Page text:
Criticism against the Brazilian judiciary, especially the Supreme Court, has been on the rise in the past couple of decades.
Under Jair Bolsonaro’s presidency, however, courts are experiencing a more radical and dangerous form of opposition, which transcends the borders of legitimate criticism and undertakes a direct attack on the judicial branch. In the dawn of May 31th 2020, far-right protesters rallied in front of the building of the Federal Supreme Court, wearing masks and torches that mimic those of the Ku-Klux-Klan. Later on that day, president Jair Bolsonaro joined a small group of street demonstrators waving banners demanding a shut down of the Federal Supreme Court. Moreover, in response to a petition brought to the court to apprehend the president’s cell phone, a retired military and current member of Bolsonaro’s cabinet, General Augusto Heleno, made a public pronouncement threatening the court with unpredictable consequences and the possibility of civil war, in case the injunction were granted. Although Justice Celso de Mello, the rapporteur in this case, dismissed the claim to seize the president’s mobile phone, he explicitly criticized those threats and wrote a comment in a social network comparing contemporary Brazil to Weimar and the context of Hitler’s rising towards Nazism.
Such critical scenario must be understood in light of the Federal Supreme Court’s backlash against Bolsonaro’s maneuvers to flame his supporters and violate the Brazilian Constitution of 1988. This article aims at recollecting the most important rulings and procedures that take part in this reaction.
The Fake News Criminal Investigation
Everything began when a former ally of President Bolsonaro denounced the creation of a scheme for disseminating fake news and stimulating threats to and attacks against legislative and judiciary institutions and individual persons, with the participation of public servants working inside the presidential palace. Allegedly there is an informal office which coordinates these attacks; by the media it is referred to as Bolsonaro’s ‘hate cabinet’. Chief Justice Dias Toffoli created a heterodox investigation procedure inside the Federal Supreme Court, based on Article 43 of the court’s internal regulations in order to investigate these allegations. (inquiry 4.781). According to Article 43, a criminal investigation can be installed by the Federal Supreme Court when a crime occurs within its premises. On Chief Justice Toffoli’s interpretation, this can be read in an expansive way, to include offenses committed through the internet having the court, or one of its members, as a victim. It was in the course of this procedure that Bolsonaro’s supporters faced police searches in their houses, prompting the president’s anger.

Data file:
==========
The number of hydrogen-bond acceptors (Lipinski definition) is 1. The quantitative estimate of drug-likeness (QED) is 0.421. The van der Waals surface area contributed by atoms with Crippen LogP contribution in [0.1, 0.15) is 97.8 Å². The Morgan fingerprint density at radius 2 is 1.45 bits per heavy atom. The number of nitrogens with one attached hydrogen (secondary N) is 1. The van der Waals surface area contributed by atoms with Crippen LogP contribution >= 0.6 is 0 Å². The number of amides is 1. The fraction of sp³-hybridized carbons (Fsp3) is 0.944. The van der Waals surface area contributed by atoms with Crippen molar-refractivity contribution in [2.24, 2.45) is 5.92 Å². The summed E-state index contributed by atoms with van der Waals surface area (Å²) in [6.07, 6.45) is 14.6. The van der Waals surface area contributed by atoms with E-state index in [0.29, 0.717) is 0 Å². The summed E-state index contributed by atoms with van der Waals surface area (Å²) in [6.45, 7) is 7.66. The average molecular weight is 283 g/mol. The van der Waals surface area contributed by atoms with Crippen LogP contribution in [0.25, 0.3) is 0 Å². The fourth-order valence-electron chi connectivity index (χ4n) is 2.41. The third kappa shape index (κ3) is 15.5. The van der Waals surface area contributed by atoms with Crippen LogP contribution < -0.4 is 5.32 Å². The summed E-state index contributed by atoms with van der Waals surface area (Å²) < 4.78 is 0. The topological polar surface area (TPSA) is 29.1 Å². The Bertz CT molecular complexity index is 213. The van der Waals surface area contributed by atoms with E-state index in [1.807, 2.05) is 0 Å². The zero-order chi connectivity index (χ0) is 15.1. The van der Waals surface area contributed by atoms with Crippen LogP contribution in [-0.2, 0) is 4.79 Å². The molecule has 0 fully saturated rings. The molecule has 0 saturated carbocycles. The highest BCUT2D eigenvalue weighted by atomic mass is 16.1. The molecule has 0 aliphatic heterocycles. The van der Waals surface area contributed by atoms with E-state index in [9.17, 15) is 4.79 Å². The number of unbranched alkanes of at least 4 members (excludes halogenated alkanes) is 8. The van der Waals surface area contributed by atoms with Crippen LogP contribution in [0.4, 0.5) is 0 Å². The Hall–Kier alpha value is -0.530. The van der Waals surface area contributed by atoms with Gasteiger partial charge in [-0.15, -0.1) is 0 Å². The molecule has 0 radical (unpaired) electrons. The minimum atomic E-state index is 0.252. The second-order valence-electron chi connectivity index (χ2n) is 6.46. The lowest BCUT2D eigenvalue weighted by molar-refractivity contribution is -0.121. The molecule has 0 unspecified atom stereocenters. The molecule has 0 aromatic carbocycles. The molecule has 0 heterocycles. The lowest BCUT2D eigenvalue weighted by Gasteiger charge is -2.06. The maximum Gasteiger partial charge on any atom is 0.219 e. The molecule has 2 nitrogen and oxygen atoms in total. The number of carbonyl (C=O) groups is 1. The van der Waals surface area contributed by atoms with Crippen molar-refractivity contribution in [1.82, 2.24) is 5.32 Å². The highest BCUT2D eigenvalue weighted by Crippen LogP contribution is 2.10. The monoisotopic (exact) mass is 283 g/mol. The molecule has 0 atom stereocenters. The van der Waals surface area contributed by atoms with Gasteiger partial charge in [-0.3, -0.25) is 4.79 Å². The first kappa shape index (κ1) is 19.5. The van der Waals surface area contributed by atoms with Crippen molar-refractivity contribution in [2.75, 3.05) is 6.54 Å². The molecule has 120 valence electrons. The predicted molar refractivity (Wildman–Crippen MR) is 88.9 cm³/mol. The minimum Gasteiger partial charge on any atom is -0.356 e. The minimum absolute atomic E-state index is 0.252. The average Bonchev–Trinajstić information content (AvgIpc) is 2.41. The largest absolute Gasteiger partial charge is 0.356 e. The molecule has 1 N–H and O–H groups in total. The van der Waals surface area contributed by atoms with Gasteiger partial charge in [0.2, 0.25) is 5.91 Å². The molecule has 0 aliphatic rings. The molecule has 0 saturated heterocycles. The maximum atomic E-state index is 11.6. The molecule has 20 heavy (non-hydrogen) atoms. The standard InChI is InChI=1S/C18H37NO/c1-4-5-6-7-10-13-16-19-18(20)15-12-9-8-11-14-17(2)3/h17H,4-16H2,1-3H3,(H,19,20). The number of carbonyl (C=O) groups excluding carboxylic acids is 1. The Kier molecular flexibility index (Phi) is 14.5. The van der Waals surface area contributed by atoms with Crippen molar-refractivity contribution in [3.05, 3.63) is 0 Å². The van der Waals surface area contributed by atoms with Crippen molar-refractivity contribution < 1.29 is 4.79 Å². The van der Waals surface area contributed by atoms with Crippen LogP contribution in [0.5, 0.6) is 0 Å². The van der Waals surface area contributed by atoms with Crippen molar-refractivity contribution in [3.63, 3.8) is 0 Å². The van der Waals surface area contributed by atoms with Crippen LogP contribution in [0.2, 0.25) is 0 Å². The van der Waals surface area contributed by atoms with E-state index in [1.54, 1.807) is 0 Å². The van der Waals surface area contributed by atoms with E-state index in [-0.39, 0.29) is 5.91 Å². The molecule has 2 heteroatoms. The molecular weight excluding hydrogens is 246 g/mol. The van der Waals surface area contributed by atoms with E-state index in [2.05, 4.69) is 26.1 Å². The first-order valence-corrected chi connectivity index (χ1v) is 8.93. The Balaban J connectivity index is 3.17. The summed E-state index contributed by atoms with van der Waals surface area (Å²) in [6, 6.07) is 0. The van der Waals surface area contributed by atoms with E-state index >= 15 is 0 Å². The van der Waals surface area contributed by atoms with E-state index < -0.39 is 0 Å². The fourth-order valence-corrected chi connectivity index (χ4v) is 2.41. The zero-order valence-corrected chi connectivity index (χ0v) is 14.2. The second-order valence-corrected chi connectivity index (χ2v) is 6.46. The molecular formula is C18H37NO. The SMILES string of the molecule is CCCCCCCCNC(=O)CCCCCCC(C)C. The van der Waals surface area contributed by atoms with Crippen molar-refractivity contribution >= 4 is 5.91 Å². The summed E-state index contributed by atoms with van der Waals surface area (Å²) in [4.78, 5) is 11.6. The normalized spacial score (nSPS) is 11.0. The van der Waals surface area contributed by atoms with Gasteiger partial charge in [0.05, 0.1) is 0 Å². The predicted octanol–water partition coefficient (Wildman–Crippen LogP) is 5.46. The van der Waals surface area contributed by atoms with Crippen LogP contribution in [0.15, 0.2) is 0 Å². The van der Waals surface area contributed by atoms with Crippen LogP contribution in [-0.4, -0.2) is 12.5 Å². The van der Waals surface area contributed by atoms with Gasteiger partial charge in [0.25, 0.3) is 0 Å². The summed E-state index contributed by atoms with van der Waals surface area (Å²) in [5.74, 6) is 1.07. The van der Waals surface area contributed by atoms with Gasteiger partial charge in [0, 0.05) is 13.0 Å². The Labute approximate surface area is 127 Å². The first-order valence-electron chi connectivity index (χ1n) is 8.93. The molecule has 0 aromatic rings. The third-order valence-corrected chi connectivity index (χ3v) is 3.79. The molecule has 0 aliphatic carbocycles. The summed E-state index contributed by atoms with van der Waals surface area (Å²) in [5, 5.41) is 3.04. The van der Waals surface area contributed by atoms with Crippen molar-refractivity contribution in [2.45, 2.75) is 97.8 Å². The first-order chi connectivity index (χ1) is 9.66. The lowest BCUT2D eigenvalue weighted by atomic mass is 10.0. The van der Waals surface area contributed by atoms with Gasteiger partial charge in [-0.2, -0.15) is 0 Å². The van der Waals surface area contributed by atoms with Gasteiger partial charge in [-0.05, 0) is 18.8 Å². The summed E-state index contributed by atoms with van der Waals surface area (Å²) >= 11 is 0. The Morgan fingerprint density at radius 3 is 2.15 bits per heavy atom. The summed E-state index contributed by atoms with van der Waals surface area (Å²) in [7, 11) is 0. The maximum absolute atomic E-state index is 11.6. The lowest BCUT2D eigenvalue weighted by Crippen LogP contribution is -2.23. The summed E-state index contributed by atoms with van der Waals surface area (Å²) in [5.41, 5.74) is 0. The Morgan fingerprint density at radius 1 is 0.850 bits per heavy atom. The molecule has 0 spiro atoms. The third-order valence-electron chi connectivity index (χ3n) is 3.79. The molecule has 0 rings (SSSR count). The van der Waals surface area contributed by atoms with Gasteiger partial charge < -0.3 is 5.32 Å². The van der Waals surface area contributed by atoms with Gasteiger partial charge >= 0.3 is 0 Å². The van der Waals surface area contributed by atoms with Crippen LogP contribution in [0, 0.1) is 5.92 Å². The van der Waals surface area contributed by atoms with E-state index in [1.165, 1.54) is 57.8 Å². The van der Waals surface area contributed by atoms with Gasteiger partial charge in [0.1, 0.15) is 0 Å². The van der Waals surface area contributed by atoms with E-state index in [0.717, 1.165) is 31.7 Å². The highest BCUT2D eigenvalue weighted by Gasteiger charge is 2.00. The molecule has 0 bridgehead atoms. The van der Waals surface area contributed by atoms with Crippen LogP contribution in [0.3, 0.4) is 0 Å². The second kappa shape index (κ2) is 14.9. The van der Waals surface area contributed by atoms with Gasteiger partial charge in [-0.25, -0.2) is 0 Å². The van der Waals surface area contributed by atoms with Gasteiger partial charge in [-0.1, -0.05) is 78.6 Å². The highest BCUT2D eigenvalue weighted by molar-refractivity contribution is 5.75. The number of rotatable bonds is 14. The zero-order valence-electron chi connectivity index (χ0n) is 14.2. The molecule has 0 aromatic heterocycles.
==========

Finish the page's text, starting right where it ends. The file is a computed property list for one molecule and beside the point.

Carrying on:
Legal scholars disagreed about the legality of this investigative procedure, since it can be interpreted as harming the accusatory system envisaged by the 1988 Brazilian Constitution— inasmuch as it fuses in the same organ accusatory and adjudicative functions. In support of the procedure, scholars argued that although the investigation lies with the court, the final word on whether to file a criminal lawsuit against the persons investigated in the procedure remains with the Prosecutors Office. To dispel any doubts on the legitimacy of the investigation, a political party brought a concentrated constitutional review lawsuit to the Federal Supreme Court, whose judgment is pending at the full bench of the court. To this date, only the opinion of Justice Edson Fachin has been delivered in this direct action. According to Justice Fachin, there are no legal vices in the procedure; although prosecutors have the constitutional duty of filing criminal lawsuits when they learn of an offense, they do not have an exclusive investigative prerogative.
The investigation on the ‘hate cabinet’ plays an important part in the court’s strategy of self-preservation, providing a constitutional response to the current attacks.
Corruption and Police Cooptation